Against my better judgment, I decided I’d like to write a review on the game Daibanchou: Big Bang Age. You see, Daibanchou is an eroge with RPG elements. For those of you who don’t know, an eroge – sometimes called a hentai game or H-game – is a Japanese video game that features erotic content, most often with anime-style artwork. So you can probably see why I’d be hesitant to post something like this in a public forum. This is not that post, by the way. Look for the review/final impressions in my next post, which should hopefully be up not long after this one. This is more of a warm-up for that review so you can understand my head-space while I was playing it.
To be honest, I don’t play very many eroges or visual novels in general; I think I’ve only ever played about five in total, but that’s not to say I’m not overly familiar with them because when you’re inundated in the culture, you tend to pick up on a lot of things. Truth be told I’m kind of a sucker for an attractive character design and am compelled to discover the character’s origin. Researching trivial things is kind of my forte.
How can I say no to this?
Personally, I tend to find them a bit tedious and trite in a lot of ways. CG stills of sex scenes do very little for me and the cringe-worthy dialogue and narration describing the sexual encounter in detail does even less for me. But as you may know, many of the romantic-comedy anime shows out there these days are actually based on preexisting eroges that have been stripped down into one route and with all of the sexual content completely removed. These are often referred to as harem shows, and they usually end with the protagonist either choosing one specific girl or never settling and keeping the possibilities open for all of the harem candidates. So sometimes it’s tempting to check out the other story possibilities the multiple routes provide, while also potentially satisfying one’s curiosity as to how all the sex factors in.
That having been said, I have a few problems in general with these sorts of games and I kind of wanted to clear the air and explain why. That’s kind of why I created this blog in the first place (to air grievances, not discuss eroge). Granted, it’s probably a bit unfair to put this under the WTF?!? Japan banner, but given that it’s somewhat related and I’m about to crap all over the eroge format, it seemed only fitting.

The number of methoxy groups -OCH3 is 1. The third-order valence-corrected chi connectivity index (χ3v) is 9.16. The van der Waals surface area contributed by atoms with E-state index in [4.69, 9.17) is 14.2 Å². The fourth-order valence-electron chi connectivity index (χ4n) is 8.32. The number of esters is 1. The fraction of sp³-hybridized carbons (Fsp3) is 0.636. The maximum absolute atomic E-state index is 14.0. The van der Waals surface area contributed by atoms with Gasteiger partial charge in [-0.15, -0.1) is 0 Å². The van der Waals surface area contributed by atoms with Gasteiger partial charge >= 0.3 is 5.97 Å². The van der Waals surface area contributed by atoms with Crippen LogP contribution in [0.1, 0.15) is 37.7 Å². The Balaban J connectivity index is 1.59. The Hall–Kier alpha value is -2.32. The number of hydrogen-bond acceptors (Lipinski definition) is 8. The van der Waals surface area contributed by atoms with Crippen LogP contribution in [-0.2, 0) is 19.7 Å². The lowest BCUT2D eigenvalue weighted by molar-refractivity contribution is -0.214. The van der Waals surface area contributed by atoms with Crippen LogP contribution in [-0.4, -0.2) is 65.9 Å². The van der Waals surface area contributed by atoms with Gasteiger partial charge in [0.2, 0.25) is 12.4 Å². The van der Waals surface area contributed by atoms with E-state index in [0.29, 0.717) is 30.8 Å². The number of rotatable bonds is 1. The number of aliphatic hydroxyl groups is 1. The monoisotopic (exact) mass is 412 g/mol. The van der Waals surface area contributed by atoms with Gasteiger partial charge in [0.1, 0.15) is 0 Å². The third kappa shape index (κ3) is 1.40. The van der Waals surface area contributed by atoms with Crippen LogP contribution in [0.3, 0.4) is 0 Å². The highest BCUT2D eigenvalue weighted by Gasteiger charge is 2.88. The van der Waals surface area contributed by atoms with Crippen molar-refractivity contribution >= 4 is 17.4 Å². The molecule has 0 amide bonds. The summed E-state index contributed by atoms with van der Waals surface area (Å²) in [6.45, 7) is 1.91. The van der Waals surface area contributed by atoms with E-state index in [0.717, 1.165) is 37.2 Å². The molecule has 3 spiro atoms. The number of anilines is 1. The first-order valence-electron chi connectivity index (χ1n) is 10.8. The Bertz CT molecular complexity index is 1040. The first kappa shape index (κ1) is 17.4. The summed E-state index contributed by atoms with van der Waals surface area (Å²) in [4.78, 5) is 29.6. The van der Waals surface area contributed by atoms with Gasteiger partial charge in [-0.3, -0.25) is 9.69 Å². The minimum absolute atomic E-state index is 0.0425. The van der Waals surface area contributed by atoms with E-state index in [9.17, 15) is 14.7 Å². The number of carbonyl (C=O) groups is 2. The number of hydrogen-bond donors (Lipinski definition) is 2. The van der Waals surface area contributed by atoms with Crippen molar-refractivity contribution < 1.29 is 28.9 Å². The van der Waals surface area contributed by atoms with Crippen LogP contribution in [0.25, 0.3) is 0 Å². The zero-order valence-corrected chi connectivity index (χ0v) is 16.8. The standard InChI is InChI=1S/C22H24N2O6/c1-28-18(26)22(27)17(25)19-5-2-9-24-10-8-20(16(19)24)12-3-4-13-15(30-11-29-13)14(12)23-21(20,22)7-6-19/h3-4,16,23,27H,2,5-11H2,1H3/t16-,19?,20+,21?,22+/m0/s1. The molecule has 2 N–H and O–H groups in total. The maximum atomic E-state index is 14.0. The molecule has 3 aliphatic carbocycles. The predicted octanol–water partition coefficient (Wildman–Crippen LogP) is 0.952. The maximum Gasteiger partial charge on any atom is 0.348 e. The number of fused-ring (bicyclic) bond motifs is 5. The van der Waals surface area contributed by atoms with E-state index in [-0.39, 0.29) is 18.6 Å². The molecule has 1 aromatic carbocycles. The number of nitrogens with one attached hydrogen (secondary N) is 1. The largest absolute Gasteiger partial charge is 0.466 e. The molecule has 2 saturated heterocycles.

This post can be considered something of a illegitimate quasi-incestuous sister post to my last one.
I know the article in question may be old, but I only learned about it a few weeks back while listening to a recent The Indoor Kids podcast. Apparently back in 2006, Killer Betties interviewed Bioware writer Jennifer Hepler to get a woman’s perspective of working in the gaming industry. While she gave several enlightening responses, there were two in particular that rubbed gamers the wrong way, which is a kind way of saying a lot of gamers got up in arms and took to message boards with a vengeance armed only with bad grammar, sexist epithets and the ever-present homophobic slurs.
Here are the offending answers:
Q: What is your least favorite thing about working in the industry?
A: Playing the games. This is probably a terrible thing to admit, but it has definitely been the single most difficult thing for me. I came into the job out of a love of writing, not a love of playing games… I’m really terrible at so many things which most games use incessantly — I have awful hand-eye coordination, I don’t like tactics, I don’t like fighting, I don’t like keeping track of inventory, and I can’t read a game map to save my life.
Q: If you could tell developers of games to make sure to put one thing in games to appeal to a broader audience which includes women, what would that one thing be?
A: A fast-forward button. Games almost always include a way to “button through” dialogue without paying attention, because they understand that some players don’t enjoy listening to dialogue and they don’t want to stop their fun. Yet they persist in practically coming into your living room and forcing you to play through the combats even if you’re a player who only enjoys the dialogue.
Let me first clarify that this blog post is in no way an attack or dismissal of Jennifer Hepler’s opinion of video games. Her answers simply raise a compelling question about the symbiotic nature of storytelling and game play in video games. But while it is not my intention to belittle or go into full-on fanboy rage over Ms. Hepler’s statements, I would still like to address them.